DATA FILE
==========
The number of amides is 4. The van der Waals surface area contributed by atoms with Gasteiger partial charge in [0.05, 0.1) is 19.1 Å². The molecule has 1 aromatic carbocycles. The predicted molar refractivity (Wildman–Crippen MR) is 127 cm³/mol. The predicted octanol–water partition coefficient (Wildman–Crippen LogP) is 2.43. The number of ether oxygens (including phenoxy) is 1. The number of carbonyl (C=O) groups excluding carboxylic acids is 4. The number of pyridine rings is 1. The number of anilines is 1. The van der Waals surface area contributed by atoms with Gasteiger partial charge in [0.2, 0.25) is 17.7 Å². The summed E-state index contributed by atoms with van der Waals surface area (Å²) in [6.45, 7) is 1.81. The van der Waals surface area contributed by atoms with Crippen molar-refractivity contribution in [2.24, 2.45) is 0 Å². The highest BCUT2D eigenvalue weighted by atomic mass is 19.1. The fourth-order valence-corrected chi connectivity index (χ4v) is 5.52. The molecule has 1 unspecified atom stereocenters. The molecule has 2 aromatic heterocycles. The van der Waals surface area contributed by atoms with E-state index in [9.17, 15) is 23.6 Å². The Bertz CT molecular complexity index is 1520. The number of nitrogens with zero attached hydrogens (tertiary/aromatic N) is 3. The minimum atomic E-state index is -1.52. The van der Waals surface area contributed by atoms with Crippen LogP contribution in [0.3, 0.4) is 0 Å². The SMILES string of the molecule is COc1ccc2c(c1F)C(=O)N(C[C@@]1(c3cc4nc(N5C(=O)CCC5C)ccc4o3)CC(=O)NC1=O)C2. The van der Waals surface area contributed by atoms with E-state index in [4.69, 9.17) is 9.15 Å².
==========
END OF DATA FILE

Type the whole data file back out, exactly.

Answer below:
The number of amides is 4. The van der Waals surface area contributed by atoms with Gasteiger partial charge in [0.05, 0.1) is 19.1 Å². The molecule has 1 aromatic carbocycles. The predicted molar refractivity (Wildman–Crippen MR) is 127 cm³/mol. The predicted octanol–water partition coefficient (Wildman–Crippen LogP) is 2.43. The number of ether oxygens (including phenoxy) is 1. The number of carbonyl (C=O) groups excluding carboxylic acids is 4. The number of pyridine rings is 1. The number of anilines is 1. The van der Waals surface area contributed by atoms with Gasteiger partial charge in [0.2, 0.25) is 17.7 Å². The summed E-state index contributed by atoms with van der Waals surface area (Å²) in [6.45, 7) is 1.81. The van der Waals surface area contributed by atoms with Crippen molar-refractivity contribution in [2.24, 2.45) is 0 Å². The highest BCUT2D eigenvalue weighted by atomic mass is 19.1. The fourth-order valence-corrected chi connectivity index (χ4v) is 5.52. The molecule has 1 unspecified atom stereocenters. The molecule has 2 aromatic heterocycles. The van der Waals surface area contributed by atoms with E-state index in [9.17, 15) is 23.6 Å². The Bertz CT molecular complexity index is 1520. The number of nitrogens with zero attached hydrogens (tertiary/aromatic N) is 3. The minimum atomic E-state index is -1.52. The van der Waals surface area contributed by atoms with Crippen LogP contribution in [0.3, 0.4) is 0 Å². The SMILES string of the molecule is COc1ccc2c(c1F)C(=O)N(C[C@@]1(c3cc4nc(N5C(=O)CCC5C)ccc4o3)CC(=O)NC1=O)C2. The van der Waals surface area contributed by atoms with E-state index in [4.69, 9.17) is 9.15 Å².